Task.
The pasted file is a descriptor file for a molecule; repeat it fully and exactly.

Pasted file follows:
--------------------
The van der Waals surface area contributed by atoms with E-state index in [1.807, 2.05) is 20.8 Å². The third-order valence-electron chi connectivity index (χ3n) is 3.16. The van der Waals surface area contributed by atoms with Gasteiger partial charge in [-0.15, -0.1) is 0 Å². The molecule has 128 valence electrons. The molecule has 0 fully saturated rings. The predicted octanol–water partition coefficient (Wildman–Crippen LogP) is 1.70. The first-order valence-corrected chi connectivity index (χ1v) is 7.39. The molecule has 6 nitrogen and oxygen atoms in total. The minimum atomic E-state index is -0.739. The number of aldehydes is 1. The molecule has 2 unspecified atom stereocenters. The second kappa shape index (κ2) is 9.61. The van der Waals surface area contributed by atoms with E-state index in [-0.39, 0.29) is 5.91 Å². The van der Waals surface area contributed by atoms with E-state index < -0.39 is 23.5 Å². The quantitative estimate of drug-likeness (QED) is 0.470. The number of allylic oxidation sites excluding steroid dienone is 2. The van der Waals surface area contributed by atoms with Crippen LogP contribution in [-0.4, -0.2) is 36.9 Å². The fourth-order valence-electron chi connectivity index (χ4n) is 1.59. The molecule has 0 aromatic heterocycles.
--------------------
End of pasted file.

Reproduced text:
The van der Waals surface area contributed by atoms with E-state index in [1.807, 2.05) is 20.8 Å². The third-order valence-electron chi connectivity index (χ3n) is 3.16. The van der Waals surface area contributed by atoms with Gasteiger partial charge in [-0.15, -0.1) is 0 Å². The molecule has 128 valence electrons. The molecule has 0 fully saturated rings. The predicted octanol–water partition coefficient (Wildman–Crippen LogP) is 1.70. The first-order valence-corrected chi connectivity index (χ1v) is 7.39. The molecule has 6 nitrogen and oxygen atoms in total. The minimum atomic E-state index is -0.739. The number of aldehydes is 1. The molecule has 2 unspecified atom stereocenters. The second kappa shape index (κ2) is 9.61. The van der Waals surface area contributed by atoms with E-state index in [-0.39, 0.29) is 5.91 Å². The van der Waals surface area contributed by atoms with E-state index < -0.39 is 23.5 Å². The quantitative estimate of drug-likeness (QED) is 0.470. The number of allylic oxidation sites excluding steroid dienone is 2. The van der Waals surface area contributed by atoms with Crippen LogP contribution in [-0.4, -0.2) is 36.9 Å². The fourth-order valence-electron chi connectivity index (χ4n) is 1.59. The molecule has 0 aromatic heterocycles.